I read an interesting article on a quinoa blog a few days which demonstrated the work of USAID in Bolivia as well as an impressive use of quinoa. The program, supported by funds from USAID, is run by a women's group in Oruro and the business is to transform the pannicles of quinoa into pieces of art. As you may know quinoa can be quite a range of colors and these women are using that trait to use quinoa in an entirely different way. From my own research I think this also demonstrates the symbolic quality of quinoa, the farmers are projecting their own identity onto the quinoa and using the commercial and symbolic power or quinoa as to channel their selves to consumers. Rather than a strict commodity, the quinoa is becoming a symbol of the quinueros (quinoa farmers) as well as people from around the region. This also demonstrates an interesting point of my research, the idea that farmers and market vendors are becoming economically and socially differentiated, rather than becoming standardized as some theorists believe. In other words, it's becoming clear that there isn't one track of development (modernization), but many channels that are open to people depending on how they perceive their situation, what their values and beliefs are, and what their resources are. Although this is a tremendous development for those of us who doubt the existence of one development model that should be enforced on people (or that such a model could be enforced), a worry is that this kind of fracture of people can lead to conflict between compeeting claims and narratives.
Whatever the values, symbolic or economic, the project is creating some beautiful pieces of art and I was fortunate enough to run into a shop that carried them the day before I left Uyuni. Unfortunately, the Chilean border guards took my quinoa away because it was plant material, but I enjoyed having it for a few days at least. Indeed, it made for an interesting story...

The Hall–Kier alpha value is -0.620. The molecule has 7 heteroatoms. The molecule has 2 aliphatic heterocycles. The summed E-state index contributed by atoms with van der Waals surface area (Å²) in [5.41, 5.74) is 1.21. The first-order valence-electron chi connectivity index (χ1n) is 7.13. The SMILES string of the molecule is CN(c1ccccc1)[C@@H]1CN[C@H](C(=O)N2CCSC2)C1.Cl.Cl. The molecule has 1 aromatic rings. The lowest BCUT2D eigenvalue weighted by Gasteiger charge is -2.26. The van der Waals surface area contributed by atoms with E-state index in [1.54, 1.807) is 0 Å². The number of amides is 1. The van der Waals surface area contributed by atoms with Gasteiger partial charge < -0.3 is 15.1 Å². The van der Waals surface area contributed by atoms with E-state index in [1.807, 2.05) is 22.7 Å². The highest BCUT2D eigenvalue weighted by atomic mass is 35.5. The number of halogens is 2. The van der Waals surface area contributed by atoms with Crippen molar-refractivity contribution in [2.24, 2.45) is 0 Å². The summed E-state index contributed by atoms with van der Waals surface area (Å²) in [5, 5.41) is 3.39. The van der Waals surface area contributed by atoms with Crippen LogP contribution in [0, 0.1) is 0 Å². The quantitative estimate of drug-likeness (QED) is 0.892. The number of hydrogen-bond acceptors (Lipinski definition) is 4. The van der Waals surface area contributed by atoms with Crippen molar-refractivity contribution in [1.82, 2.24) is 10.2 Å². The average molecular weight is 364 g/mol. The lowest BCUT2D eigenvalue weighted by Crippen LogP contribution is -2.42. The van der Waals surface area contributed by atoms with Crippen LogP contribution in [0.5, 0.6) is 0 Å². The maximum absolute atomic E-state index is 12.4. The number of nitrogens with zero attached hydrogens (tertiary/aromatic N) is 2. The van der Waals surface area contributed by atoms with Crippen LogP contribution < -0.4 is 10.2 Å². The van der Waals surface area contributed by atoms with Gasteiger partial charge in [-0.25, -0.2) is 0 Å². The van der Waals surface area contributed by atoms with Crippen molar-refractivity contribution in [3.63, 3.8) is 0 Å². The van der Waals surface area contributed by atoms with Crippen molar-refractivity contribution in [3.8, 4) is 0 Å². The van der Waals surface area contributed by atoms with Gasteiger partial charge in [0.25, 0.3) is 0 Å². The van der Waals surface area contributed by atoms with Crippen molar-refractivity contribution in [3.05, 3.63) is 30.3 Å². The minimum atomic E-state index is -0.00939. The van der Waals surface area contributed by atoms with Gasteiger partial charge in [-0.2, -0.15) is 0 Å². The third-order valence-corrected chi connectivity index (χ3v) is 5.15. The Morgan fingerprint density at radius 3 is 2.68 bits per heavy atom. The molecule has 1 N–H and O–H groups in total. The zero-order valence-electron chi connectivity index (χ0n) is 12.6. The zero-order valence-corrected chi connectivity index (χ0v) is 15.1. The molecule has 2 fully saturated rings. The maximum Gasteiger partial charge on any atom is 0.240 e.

After carrying the quinoa with me to Oruro I had left in in the hotel while I went to La Paz to do research for a week and when I came back it had disapeared. I was very concerned, but it was returned to me after a couple days, someone else must have thought it beautiful as well. So I took it on the bus with me to Arica, Chile and after about five hours on a surprisingly smooth and level road, we arrived at the border with Chile. First we had to have our papers checked and the Bolivians had to pay an entry fee (not sure why I didn't have to), we then got back into the bus for a couple minutes before stopping at the station to have our bags checked. I had to fill out a card that said I had no fruits, vegetables, or meats, and knowing that these things are rarely checked, I said no I had none of these. Who would check all this luggage anyways?
Well we disembarked the bus and after I applied for a visa, each piece of luggage went through an Xray machine, after which the guards would ask a few passengers to open their bags to rummage through. I was one of the lucky ones to have my bags checked. The diligent guards found the plant and pulled me aside. They first asked some nice questions about what I was doing in Bolivia and Chile and how my trip was and then they asked me what the plant was. Basically they were waiting for me to say that it was a plant with seeds and therefore admit that I had illegally brought the plant across, that didn't take so long. Then they told me the fine would amount to $250 and I had to pay or go back to Bolivia. If you're wondering if there's an ATM, we were about seven hours from the nearest Chilean town. So I pleaded that I was just a student and that I had no money (both very true statements) and he graciously allowed me to enter although the plant stayed at the post. I went along, sad to miss my plant, but happy enough to not pay the fine.
I hope this doesn't sound like a complaint, I understand why Chile has such strict foreign plant laws and I clearly broke the law, so I'm not complaining at all. In fact, they let me get away without paying so I'm quite grateful, just missing my plant...
But back to the story, starting now, the women's group will be exporting their goods and I can't wait to get my hands on another. I just need to find out where to buy them I guess.
See for yourself here: